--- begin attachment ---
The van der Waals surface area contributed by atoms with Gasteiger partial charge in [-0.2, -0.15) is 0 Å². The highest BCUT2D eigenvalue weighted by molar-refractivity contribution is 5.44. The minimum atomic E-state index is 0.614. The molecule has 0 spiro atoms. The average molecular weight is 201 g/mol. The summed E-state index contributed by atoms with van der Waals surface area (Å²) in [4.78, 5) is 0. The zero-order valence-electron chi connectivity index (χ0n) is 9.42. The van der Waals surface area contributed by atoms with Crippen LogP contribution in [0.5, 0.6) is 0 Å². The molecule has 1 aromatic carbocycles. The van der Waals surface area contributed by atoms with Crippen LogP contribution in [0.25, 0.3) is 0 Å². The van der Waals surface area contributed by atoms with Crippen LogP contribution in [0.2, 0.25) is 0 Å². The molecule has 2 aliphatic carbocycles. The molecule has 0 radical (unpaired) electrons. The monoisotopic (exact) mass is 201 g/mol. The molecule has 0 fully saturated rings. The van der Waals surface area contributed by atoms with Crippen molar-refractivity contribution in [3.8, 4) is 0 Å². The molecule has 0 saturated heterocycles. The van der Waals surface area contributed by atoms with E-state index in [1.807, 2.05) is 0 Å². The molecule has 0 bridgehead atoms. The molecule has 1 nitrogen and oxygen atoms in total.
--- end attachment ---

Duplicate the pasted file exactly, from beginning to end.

The van der Waals surface area contributed by atoms with Gasteiger partial charge in [-0.2, -0.15) is 0 Å². The highest BCUT2D eigenvalue weighted by molar-refractivity contribution is 5.44. The minimum atomic E-state index is 0.614. The molecule has 0 spiro atoms. The average molecular weight is 201 g/mol. The summed E-state index contributed by atoms with van der Waals surface area (Å²) in [4.78, 5) is 0. The zero-order valence-electron chi connectivity index (χ0n) is 9.42. The van der Waals surface area contributed by atoms with Crippen LogP contribution in [0.5, 0.6) is 0 Å². The molecule has 1 aromatic carbocycles. The van der Waals surface area contributed by atoms with Crippen LogP contribution in [0.25, 0.3) is 0 Å². The van der Waals surface area contributed by atoms with Crippen LogP contribution in [0.2, 0.25) is 0 Å². The molecule has 2 aliphatic carbocycles. The molecule has 0 radical (unpaired) electrons. The monoisotopic (exact) mass is 201 g/mol. The molecule has 0 fully saturated rings. The van der Waals surface area contributed by atoms with Crippen molar-refractivity contribution in [3.8, 4) is 0 Å². The molecule has 0 saturated heterocycles. The van der Waals surface area contributed by atoms with E-state index in [1.807, 2.05) is 0 Å². The molecule has 0 bridgehead atoms. The molecule has 1 nitrogen and oxygen atoms in total.